Electronic transport in nanocrystal solids

Nanocrystal quantum dots are often called “artificial atoms”, and a long-term goal of the nanoscience community is to engineer completely new materials and states of matter using nanocrystals. The first step towards this goal is to understand how charges flow in solids made from these materials. The applied motivation for such fundamental studies is the direct relationship between improved electrical conduction and better device performance.

In bulk crystalline materials, electrons and holes (positively-charged electron vacancies) are delocalized throughout the crystal due to strong quantum coupling between neighboring atoms in the material. This is similar to how π electrons are delocalized in conjugated molecules, and it allows charges to flow rapidly through the solid. This regime is known as coherent or band transport. In a solid made of nanocrystals, small variations in the sizes between neighboring nanocrystals and the larger separations between nanocrystals compared to atoms in a solid disrupt the quantum coupling and introduce energy barriers between nanocrystals. These “bumps in the road” are overcome by the thermal energy or by tunneling, and this regime is known as incoherent or hopping transport. Research efforts in the group focus on elucidating the sizes of these energy barriers, reducing them, and addressing fundamental questions about the physical nature of hopping transport. This is accomplished by examining the effects of temperature, magnetic fields, surface chemistry and particle size on the electrical conductivity. Our workhorse experimental methods are cyclic voltammetry (electrochemistry) and spectroelectrochemistry on quantum dot films, and these measurements are complemented by field-effect transistor, photoconductivity and Hall effect techniques. The transport studies also make extensive use of analytical theory and simple numerical simulations.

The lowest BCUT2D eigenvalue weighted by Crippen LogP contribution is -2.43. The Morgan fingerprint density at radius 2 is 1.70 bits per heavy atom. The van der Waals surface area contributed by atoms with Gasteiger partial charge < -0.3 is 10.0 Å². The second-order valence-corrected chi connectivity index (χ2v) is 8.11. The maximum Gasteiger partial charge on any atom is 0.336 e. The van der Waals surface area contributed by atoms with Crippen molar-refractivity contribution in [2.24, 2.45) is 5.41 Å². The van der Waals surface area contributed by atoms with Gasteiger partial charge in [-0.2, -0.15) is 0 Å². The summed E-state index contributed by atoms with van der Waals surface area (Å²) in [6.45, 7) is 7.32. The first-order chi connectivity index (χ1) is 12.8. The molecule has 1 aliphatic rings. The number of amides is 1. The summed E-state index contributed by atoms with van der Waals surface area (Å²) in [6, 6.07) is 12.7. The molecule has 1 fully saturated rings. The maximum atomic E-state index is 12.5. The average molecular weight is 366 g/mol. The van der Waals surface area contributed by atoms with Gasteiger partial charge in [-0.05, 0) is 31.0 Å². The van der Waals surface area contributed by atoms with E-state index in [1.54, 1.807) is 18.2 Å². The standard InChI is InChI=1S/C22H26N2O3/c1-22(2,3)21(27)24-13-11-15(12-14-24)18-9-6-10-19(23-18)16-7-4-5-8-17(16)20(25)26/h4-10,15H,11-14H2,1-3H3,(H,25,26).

Selected publications